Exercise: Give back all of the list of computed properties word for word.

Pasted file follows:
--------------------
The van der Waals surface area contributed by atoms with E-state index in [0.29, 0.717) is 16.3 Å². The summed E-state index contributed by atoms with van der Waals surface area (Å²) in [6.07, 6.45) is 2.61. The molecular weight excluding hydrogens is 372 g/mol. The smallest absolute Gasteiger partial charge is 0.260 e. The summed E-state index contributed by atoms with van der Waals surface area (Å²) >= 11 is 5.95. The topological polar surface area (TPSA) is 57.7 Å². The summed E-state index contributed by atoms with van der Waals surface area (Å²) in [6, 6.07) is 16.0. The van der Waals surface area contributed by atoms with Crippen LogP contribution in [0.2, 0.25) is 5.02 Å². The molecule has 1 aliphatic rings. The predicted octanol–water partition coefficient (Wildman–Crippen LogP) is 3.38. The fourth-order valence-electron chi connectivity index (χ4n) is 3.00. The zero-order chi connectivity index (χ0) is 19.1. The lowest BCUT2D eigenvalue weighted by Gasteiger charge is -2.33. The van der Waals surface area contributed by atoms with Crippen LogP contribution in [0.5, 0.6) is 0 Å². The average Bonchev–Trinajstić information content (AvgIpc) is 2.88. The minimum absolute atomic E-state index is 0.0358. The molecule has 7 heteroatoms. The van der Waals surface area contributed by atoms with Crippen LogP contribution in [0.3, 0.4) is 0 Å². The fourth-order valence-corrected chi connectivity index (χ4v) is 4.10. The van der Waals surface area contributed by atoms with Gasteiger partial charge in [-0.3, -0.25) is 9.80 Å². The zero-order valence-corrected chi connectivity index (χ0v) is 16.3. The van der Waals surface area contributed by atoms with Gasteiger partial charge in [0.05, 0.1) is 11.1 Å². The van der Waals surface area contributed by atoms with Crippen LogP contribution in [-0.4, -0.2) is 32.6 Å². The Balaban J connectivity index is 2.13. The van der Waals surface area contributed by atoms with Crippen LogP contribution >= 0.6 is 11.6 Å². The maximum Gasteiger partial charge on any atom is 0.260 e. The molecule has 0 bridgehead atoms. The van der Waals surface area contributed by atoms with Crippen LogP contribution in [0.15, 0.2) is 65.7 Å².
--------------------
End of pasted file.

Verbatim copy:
The van der Waals surface area contributed by atoms with E-state index in [0.29, 0.717) is 16.3 Å². The summed E-state index contributed by atoms with van der Waals surface area (Å²) in [6.07, 6.45) is 2.61. The molecular weight excluding hydrogens is 372 g/mol. The smallest absolute Gasteiger partial charge is 0.260 e. The summed E-state index contributed by atoms with van der Waals surface area (Å²) >= 11 is 5.95. The topological polar surface area (TPSA) is 57.7 Å². The summed E-state index contributed by atoms with van der Waals surface area (Å²) in [6, 6.07) is 16.0. The van der Waals surface area contributed by atoms with Crippen LogP contribution in [0.2, 0.25) is 5.02 Å². The molecule has 1 aliphatic rings. The predicted octanol–water partition coefficient (Wildman–Crippen LogP) is 3.38. The fourth-order valence-electron chi connectivity index (χ4n) is 3.00. The zero-order chi connectivity index (χ0) is 19.1. The lowest BCUT2D eigenvalue weighted by Gasteiger charge is -2.33. The van der Waals surface area contributed by atoms with Crippen LogP contribution in [0.5, 0.6) is 0 Å². The average Bonchev–Trinajstić information content (AvgIpc) is 2.88. The minimum absolute atomic E-state index is 0.0358. The molecule has 7 heteroatoms. The van der Waals surface area contributed by atoms with Crippen LogP contribution in [0.3, 0.4) is 0 Å². The fourth-order valence-corrected chi connectivity index (χ4v) is 4.10. The van der Waals surface area contributed by atoms with Gasteiger partial charge in [-0.3, -0.25) is 9.80 Å². The zero-order valence-corrected chi connectivity index (χ0v) is 16.3. The van der Waals surface area contributed by atoms with Gasteiger partial charge in [0.05, 0.1) is 11.1 Å². The van der Waals surface area contributed by atoms with Crippen LogP contribution in [-0.4, -0.2) is 32.6 Å². The Balaban J connectivity index is 2.13. The van der Waals surface area contributed by atoms with Crippen LogP contribution >= 0.6 is 11.6 Å². The maximum Gasteiger partial charge on any atom is 0.260 e. The molecule has 0 bridgehead atoms. The van der Waals surface area contributed by atoms with Crippen LogP contribution in [0.15, 0.2) is 65.7 Å².